Outreach Reports and Publications

Hudson River Estuary Program Publications:

Hudson River Estuary Wildlife and Habitat Conservation Framework

The Framework provides an overview of biodiversity resources in the Hudson River estuary corridor, describes key plant and animal habitats, includes a map and descriptions of Significant Biodiversity Areas in the region, and proposes various strategies for their conservation.  Available on the NYSDEC website (http://www.dec.ny.gov/lands/5096.html) and on CD-ROM from the Hudson River Estuary Program.

Conserving Natural Areas and Wildlife in Your Community

This handbook from Cornell University and the Hudson River Estuary Program offers conservation guidance and smart growth strategies to local governments in the Hudson River Valley. A limited number of paper copies are available, as well as digital copies on CD-ROM and on the NYSDEC website (www.dec.ny.gov/lands/50083.html)

Creating a Natural Resources Inventory

A natural resources inventory (NRI) provides the foundation for comprehensive land-use planning that proactively considers a community’s land and water resources. This handbook from Cornell University and the Hudson River Estuary Program outlines how to inventory valuable natural and cultural assets and strategies for using an NRI in local land-use and conservation planning. A limited number of paper copies are available, as well as a digital version on the NYSDEC website (www.dec.ny.gov/lands/100925.html).

New York State Department of Environmental Conservation Publications:

Biodiversity Assessment Manual for the Hudson River Estuary Corridor

The Manual was written by Hudsonia and published by the NYSDEC in 2001, to fill the gap in biological information available to land-use planners. It offers guidance in identification, assessment, and protection of habitats, plants, and animals of conservation importance. www.hudsonia.org.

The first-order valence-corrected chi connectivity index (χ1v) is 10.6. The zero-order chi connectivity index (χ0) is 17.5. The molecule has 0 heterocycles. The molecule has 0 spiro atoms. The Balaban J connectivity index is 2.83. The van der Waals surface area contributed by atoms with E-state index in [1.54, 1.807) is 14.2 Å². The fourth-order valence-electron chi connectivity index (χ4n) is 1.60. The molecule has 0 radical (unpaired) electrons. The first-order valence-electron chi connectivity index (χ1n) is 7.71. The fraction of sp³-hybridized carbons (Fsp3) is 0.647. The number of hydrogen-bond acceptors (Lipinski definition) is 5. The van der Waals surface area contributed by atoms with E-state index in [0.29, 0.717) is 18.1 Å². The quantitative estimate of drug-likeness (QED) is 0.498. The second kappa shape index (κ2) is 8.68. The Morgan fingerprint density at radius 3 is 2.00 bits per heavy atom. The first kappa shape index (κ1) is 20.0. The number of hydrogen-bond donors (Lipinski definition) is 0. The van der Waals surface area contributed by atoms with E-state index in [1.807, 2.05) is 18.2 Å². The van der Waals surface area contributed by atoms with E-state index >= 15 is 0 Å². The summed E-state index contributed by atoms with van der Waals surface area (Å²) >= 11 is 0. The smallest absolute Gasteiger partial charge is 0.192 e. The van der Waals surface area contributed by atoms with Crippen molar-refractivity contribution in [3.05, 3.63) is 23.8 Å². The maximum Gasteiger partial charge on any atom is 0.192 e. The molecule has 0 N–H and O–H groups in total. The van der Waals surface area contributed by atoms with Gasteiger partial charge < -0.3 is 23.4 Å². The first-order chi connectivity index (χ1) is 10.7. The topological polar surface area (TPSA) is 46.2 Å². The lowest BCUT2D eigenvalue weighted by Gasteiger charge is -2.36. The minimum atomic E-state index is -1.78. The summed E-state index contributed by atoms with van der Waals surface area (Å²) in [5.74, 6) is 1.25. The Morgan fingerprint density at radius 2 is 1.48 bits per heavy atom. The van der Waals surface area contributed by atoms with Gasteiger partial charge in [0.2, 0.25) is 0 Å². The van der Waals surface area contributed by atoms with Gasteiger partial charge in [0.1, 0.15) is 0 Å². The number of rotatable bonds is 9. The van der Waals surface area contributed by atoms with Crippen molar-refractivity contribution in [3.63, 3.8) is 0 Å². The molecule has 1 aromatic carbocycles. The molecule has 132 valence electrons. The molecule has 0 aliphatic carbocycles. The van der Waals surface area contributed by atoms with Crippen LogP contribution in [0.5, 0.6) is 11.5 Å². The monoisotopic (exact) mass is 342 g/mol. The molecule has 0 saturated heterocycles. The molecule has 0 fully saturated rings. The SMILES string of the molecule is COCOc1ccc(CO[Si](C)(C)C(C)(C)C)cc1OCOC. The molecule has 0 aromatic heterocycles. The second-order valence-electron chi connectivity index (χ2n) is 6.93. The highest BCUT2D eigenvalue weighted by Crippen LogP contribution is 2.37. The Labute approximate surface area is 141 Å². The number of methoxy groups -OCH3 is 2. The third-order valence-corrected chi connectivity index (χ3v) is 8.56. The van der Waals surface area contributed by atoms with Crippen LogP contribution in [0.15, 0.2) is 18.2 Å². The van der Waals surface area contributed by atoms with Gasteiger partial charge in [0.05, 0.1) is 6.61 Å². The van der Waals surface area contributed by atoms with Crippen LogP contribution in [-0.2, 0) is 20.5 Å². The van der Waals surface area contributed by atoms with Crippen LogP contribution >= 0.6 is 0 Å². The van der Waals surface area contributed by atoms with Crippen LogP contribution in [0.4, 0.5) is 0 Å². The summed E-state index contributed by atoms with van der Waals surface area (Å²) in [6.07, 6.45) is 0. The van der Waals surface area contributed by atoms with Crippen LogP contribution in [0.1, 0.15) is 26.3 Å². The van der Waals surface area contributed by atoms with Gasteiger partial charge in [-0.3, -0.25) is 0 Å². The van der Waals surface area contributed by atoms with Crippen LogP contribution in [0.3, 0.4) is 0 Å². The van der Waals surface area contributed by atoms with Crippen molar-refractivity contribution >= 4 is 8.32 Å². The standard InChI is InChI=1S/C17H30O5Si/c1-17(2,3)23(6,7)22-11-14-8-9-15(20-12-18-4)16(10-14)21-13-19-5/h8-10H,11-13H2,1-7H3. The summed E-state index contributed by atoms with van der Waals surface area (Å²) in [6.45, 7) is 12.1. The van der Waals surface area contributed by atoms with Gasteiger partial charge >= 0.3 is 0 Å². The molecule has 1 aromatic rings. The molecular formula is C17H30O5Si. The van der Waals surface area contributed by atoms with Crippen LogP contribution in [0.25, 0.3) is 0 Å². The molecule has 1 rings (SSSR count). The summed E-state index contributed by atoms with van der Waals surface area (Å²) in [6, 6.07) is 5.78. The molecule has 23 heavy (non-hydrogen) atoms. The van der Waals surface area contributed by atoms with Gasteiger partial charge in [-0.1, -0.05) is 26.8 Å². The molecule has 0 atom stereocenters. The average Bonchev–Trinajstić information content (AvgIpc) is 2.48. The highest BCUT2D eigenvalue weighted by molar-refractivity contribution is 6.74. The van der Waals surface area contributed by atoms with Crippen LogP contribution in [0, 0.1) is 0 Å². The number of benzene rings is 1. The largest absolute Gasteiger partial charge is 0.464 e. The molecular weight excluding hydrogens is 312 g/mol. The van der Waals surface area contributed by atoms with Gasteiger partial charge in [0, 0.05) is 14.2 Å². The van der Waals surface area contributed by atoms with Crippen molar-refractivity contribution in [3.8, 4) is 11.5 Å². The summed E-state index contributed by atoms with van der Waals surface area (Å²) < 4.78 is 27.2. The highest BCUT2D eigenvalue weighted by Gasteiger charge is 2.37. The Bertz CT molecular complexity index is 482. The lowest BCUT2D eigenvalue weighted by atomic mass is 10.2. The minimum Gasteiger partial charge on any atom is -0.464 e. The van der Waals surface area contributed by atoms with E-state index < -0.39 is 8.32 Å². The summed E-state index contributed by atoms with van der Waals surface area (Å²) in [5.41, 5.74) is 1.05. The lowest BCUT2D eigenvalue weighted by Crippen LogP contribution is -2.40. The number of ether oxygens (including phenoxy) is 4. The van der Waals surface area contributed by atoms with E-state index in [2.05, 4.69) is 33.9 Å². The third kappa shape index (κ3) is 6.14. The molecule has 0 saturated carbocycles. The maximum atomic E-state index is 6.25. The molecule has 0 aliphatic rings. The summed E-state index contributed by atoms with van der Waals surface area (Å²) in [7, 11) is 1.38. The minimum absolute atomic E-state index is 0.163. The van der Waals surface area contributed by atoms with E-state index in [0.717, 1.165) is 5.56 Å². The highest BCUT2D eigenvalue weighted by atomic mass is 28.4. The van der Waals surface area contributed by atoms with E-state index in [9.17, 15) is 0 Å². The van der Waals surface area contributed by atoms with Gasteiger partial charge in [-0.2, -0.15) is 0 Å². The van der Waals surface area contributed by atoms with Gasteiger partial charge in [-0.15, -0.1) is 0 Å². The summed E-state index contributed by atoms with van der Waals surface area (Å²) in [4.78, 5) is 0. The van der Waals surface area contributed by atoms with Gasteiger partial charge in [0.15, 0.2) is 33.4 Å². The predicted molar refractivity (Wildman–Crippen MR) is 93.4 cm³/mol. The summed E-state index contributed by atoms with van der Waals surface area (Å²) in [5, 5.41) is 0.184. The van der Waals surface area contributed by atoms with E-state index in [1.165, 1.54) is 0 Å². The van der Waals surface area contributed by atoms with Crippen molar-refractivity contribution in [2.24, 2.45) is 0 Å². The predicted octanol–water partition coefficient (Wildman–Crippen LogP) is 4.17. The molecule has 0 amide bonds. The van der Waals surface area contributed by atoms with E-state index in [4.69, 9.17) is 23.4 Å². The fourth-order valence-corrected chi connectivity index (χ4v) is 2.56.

State Wildlife Action Plan (SWAP)

The SWAP was completed by the NYSDEC in 2015 to address the wildlife species of greatest conservation need in NY, which updated the 2005 Comprehensive Wildlife Conservation Strategy. The plan includes information on species and habitats, biodiversity trends and threats, and recommendations. Available on the NYSDEC website (http://www.dec.ny.gov/animals/7179.html).

New York State Open Space Plan

New York’s Open Space Conservation Plan serves as the blueprint for the State’s land conservation efforts. The Open Space Plan is required by law to be revised every three years. Available on the NYSDEC website (http://www.dec.ny.gov/lands/317.html).

Partner Publications:

Conservation Area Overlay District: A Model Local Law (WCS/MCA Technical Paper #3)

This document contains a model ordinance that can be adopted by municipalities to delineate conservation area overlay districts. The ordinance is an innovative tool for improved land use planning and is based on New York State law. Within ecologically sensitive areas, it seeks to reduce habitat fragmentation, maintain biodiversity, and protect significant natural features and does not ignore the need for the siting of future development. Prepared for the Metropolitan Conservation Alliance (MCA) by Pace University, 2002.

Open Land Acquisition: Local Financing Techniques Under New York State Law (WCS/MCA Technical Paper #2)

This paper describes the authority that local governments have to raise revenues to purchase or otherwise protect open space. It is intended to assist interested in PDR (purchase of development rights), to help communities interested in open space conservation decide which of several potential funding mechanisms would be most appropriate. Prepared for the Metropolitan Conservation Alliance (MCA) by Pace University, 2000.

Best Development Practices for Conserving Pool-Breeding Amphibians (WCS/MCA Technical Paper #5)

This paper outlines steps enabling local decision-makers to make better, scientifically credible, and consistent decisions to reliably identify wetlands worthy of protection and, by default, other areas where a community can plan for additional growth and development. Prepared for the Metropolitan Conservation Alliance (MCA) by Pace University, 2002.

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